Related Stories

  • Cold Weather Food 2

    What the hell is going on with this summer? It was triple digits for weeks on end in MAY, for chrissakes. And we can expect it to continue to hit those kinds of highs for months still to come.  We don't know about you, but we only want to eat...
  • Venice Mourns 3

    Many in Venice this week were mourning the death of Bret Haller, founder of the Yo! Venice! website. An L.A. County Department of Coroner official confirmed to L.A. Weekly that Haller, 45, died of pancreatic cancer on April 9.  His death was announced by family on his own website. Tributes poured...
  • Westside Pho Shooting

    A man was injured in a shooting at a Venice Boulevard pho restaurant in Palms last night, police said. The attack at Super Pho & Teriyaki at 10953 Venice Boulevard was reported at 9:25 p.m., Los Angeles police Sgt. Carlton Jeter told the Weekly. The victim ...  ... apparently took...
  • Crowds Throw Bottles at Police in Venice (VIDEO)

    Cops attempting to break up the weekly Sunday drum circle on the sand in Venice were greeted by 700 people who did not want to leave, some of whom threw bottles at police, an LAPD official told the Weekly. The beach is closed at sunset and, like clockwork, police arrived...
  • Art History Gets Cleaned Up

    @ The Getty Center

We're All Actionists NowArt With a Capital F: Everyone's a critic, but one visitor at the Getty certainly had an odoriferous way of expressing his opinion. We were wandering in the photo gallery following a dazzling display of dexterity by DIAVOLO DANCE THEATER, which kicked off the Getty's new Friday-night performance series, when suddenly this gent let rip a resounding reek-o-rama. Must have been his own "creative process."

Book 'Em: Well, we just have to say that the Weekly threw a swingin' swanky soiree at Pinot Hollywood to celebrate the publication of our recent "Literary L.A." issue. Honest. (Like we'd suck up to get that raise we deserve.) Anyway, loads of literary luminaries schmoozed and boozed, though we don't dare mention any names after all the calls the paper received from writers (or their fans) not included in the issue who thought they'd been overlooked.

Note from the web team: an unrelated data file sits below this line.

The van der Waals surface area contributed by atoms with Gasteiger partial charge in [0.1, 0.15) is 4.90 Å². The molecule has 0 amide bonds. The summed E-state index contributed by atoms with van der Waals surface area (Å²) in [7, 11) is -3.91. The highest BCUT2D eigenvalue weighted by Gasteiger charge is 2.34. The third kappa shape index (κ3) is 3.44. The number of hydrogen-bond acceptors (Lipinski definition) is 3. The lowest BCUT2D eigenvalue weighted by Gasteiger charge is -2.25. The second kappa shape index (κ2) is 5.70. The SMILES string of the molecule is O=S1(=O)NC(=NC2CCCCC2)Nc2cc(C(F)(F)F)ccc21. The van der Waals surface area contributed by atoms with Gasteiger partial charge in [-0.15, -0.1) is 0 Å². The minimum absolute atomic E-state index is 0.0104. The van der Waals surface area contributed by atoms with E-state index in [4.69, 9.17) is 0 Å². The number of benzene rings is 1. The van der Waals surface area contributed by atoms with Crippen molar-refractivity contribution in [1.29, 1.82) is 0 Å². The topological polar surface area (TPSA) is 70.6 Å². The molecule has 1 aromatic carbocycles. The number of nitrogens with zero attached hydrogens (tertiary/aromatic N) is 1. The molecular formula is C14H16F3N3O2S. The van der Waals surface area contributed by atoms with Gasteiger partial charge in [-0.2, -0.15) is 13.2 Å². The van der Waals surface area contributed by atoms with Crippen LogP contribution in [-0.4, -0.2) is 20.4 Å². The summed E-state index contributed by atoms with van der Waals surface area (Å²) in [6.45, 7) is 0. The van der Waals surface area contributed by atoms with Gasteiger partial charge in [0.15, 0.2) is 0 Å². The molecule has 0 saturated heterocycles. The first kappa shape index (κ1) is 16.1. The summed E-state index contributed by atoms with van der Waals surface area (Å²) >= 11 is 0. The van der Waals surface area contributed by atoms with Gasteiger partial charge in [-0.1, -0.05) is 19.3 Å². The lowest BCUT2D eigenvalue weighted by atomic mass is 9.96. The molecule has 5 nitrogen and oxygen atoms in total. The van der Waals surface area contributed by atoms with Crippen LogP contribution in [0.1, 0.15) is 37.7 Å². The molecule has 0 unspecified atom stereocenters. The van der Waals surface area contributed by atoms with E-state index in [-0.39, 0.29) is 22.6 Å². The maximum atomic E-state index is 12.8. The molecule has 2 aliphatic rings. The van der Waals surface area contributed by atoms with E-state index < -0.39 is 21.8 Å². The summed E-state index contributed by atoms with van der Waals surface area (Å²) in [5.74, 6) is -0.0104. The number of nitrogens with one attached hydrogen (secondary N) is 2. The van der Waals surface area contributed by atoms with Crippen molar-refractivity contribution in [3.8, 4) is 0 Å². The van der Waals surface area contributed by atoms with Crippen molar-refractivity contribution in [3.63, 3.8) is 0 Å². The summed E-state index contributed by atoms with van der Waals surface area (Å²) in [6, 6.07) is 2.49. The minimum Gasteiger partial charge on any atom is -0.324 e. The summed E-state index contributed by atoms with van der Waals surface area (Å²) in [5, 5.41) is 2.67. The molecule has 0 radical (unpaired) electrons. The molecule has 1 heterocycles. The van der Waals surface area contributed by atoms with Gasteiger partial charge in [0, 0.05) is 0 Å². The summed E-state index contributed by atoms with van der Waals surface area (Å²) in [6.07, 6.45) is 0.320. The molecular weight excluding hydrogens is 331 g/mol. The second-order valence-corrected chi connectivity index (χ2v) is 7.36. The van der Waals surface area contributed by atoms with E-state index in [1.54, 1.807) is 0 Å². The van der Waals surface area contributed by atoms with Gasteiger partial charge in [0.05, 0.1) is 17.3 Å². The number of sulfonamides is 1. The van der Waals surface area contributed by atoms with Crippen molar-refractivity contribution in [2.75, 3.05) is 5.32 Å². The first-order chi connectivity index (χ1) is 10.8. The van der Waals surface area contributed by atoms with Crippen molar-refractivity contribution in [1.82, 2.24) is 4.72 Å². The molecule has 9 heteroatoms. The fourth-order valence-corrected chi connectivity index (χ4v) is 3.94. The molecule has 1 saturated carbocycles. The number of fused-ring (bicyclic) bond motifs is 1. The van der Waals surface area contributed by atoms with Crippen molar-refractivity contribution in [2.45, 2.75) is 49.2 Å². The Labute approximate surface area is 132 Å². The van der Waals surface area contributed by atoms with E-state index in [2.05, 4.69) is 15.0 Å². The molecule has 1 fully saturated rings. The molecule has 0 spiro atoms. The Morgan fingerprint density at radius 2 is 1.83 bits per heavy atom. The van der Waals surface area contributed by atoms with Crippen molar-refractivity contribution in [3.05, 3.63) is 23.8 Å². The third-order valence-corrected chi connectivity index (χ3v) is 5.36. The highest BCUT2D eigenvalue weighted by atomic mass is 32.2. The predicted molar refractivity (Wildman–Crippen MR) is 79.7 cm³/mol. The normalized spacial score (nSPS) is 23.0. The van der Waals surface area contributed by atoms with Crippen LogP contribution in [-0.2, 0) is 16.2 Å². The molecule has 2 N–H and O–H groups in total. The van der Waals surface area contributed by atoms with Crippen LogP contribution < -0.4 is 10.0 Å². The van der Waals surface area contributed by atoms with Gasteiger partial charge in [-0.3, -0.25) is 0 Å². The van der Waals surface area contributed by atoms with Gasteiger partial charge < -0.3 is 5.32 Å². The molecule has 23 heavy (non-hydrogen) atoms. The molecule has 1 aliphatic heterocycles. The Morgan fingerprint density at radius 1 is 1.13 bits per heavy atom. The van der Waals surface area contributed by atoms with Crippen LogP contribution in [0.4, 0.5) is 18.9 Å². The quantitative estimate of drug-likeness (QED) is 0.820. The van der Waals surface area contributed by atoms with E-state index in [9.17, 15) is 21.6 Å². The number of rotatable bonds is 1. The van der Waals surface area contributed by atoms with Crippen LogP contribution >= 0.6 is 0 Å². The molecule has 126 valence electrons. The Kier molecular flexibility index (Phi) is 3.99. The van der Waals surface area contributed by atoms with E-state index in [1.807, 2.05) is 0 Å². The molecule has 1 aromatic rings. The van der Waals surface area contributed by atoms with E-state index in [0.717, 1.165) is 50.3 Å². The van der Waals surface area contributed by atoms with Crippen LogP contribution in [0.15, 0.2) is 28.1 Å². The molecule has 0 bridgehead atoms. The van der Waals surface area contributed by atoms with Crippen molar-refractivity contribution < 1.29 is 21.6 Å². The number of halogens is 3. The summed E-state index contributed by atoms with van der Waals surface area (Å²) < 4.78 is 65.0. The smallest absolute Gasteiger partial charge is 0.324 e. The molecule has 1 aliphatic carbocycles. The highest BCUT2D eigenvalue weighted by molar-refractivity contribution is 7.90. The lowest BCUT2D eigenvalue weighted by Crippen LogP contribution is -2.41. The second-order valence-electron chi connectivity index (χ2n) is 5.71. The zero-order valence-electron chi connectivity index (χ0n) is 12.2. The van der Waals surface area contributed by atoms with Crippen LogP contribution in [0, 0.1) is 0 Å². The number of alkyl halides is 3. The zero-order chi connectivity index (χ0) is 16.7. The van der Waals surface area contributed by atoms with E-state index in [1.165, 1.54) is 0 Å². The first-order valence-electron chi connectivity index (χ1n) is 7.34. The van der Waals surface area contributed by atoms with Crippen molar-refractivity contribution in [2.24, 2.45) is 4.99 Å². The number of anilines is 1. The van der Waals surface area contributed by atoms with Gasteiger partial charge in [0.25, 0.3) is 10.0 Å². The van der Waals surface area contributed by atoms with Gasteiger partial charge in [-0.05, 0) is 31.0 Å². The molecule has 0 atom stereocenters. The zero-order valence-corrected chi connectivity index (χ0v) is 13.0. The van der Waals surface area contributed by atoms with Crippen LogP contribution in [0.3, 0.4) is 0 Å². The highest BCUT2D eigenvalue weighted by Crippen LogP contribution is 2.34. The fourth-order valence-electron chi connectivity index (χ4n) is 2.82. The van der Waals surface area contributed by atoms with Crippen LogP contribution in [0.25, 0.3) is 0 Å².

Four-Wheelers: No wonder actors TONY ABATEMARCO and JOHN FLECK have been losing weight during their run of Charles Ludlam's fun-tabulous farce The Mystery of Irma Vep at the Tiffany Theater. The two, each of whom plays multiple parts, give "quick-change artist" a new definition as they dash offstage as one character and appear moments later as another. We shed a few pounds just watching (if only it were that easy!). As we were leaving the Tiffany, we couldn't help but notice the garish lights of Mel's drive-in, at the site of the former Ben Frank's, blazing up the block. And we got depressed thinking about the po-mo irony of an ersatz diner replacing the real deal. Actually, we always get depressed when the phrase "po-mo irony" pops into our head.

And that's the "low life."

Related Content

Now Trending

Los Angeles Concert Tickets

Slideshows

  • Cowabunga! 30 Years of Teenage Mutant Ninja Turtles
    The COWABUNGA! - 30 Years of Teenage Mutant Ninja Turtles tribute show opened Friday night at Iam8bit. Guests donned their beloved turtle graphic tees, onesies and a couple April O'Neils were there to report on all the mean, green, fighting machine action. Artist included Jude Buffum, Tony Mora, Nan Lawson, leesasaur, Jim Rucc, Mitch Ansara, Guin Thompson, Stratman, Gabe Swarr, Joseph Harmon, Alex Solis, Allison Hoffman, Jose Emroca Flores, Jack Teagle and more. All photos by Shannon Cottrell.
  • 21st Annual Classic Cars "Cruise Night" in Glendale
    On Saturday, spectators of all ages were out in multitudes on a beautiful summer night in Glendale to celebrate the 21st annual Cruise Night. Brand Boulevard, one of the main streets through downtown Glendale, was closed to traffic and lined with over 250 classic, pre-1979 cars. There was plenty of food to be had and many of the businesses on Brand stayed open late for the festivities The evening ended with fireworks and a 50th anniversary concert from The Kingsmen, who performed their ultimate party hit, "Louie, Louie." All photos by Jared Cowan.
  • Moonlight Rollerway Jubilee and Skate Party!
    Ambassador of Americana Charles Phoenix and Dominic's Moonlight Rollerway in Glendale hosted a jubilee featuring skating stars and world champions performing in a variety of costumed musical acts. The best part? An post-show all-skate party! All photos by Star Foreman.